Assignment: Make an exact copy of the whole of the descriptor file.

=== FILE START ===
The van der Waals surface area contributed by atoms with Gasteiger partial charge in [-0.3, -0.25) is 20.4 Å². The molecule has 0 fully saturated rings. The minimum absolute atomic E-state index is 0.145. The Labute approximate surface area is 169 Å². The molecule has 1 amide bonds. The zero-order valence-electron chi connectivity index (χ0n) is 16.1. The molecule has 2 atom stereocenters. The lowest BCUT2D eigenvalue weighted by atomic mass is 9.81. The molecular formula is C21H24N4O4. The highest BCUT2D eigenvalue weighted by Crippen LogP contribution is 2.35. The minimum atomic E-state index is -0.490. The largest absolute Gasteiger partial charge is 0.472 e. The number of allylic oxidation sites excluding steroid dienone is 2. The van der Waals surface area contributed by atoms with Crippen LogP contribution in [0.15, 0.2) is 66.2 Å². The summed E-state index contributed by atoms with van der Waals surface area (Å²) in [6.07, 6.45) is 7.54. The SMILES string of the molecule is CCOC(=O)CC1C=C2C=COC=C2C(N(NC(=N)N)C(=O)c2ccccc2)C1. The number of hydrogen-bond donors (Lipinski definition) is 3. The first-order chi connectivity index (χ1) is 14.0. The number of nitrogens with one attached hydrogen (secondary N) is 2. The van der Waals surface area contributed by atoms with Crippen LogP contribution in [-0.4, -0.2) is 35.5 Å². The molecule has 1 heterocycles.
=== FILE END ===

The van der Waals surface area contributed by atoms with Gasteiger partial charge in [-0.3, -0.25) is 20.4 Å². The molecule has 0 fully saturated rings. The minimum absolute atomic E-state index is 0.145. The Labute approximate surface area is 169 Å². The molecule has 1 amide bonds. The zero-order valence-electron chi connectivity index (χ0n) is 16.1. The molecule has 2 atom stereocenters. The lowest BCUT2D eigenvalue weighted by atomic mass is 9.81. The molecular formula is C21H24N4O4. The highest BCUT2D eigenvalue weighted by Crippen LogP contribution is 2.35. The minimum atomic E-state index is -0.490. The largest absolute Gasteiger partial charge is 0.472 e. The number of allylic oxidation sites excluding steroid dienone is 2. The van der Waals surface area contributed by atoms with Crippen LogP contribution in [0.15, 0.2) is 66.2 Å². The summed E-state index contributed by atoms with van der Waals surface area (Å²) in [6.07, 6.45) is 7.54. The SMILES string of the molecule is CCOC(=O)CC1C=C2C=COC=C2C(N(NC(=N)N)C(=O)c2ccccc2)C1. The number of hydrogen-bond donors (Lipinski definition) is 3. The first-order chi connectivity index (χ1) is 14.0. The number of nitrogens with one attached hydrogen (secondary N) is 2. The van der Waals surface area contributed by atoms with Crippen LogP contribution in [-0.4, -0.2) is 35.5 Å². The molecule has 1 heterocycles.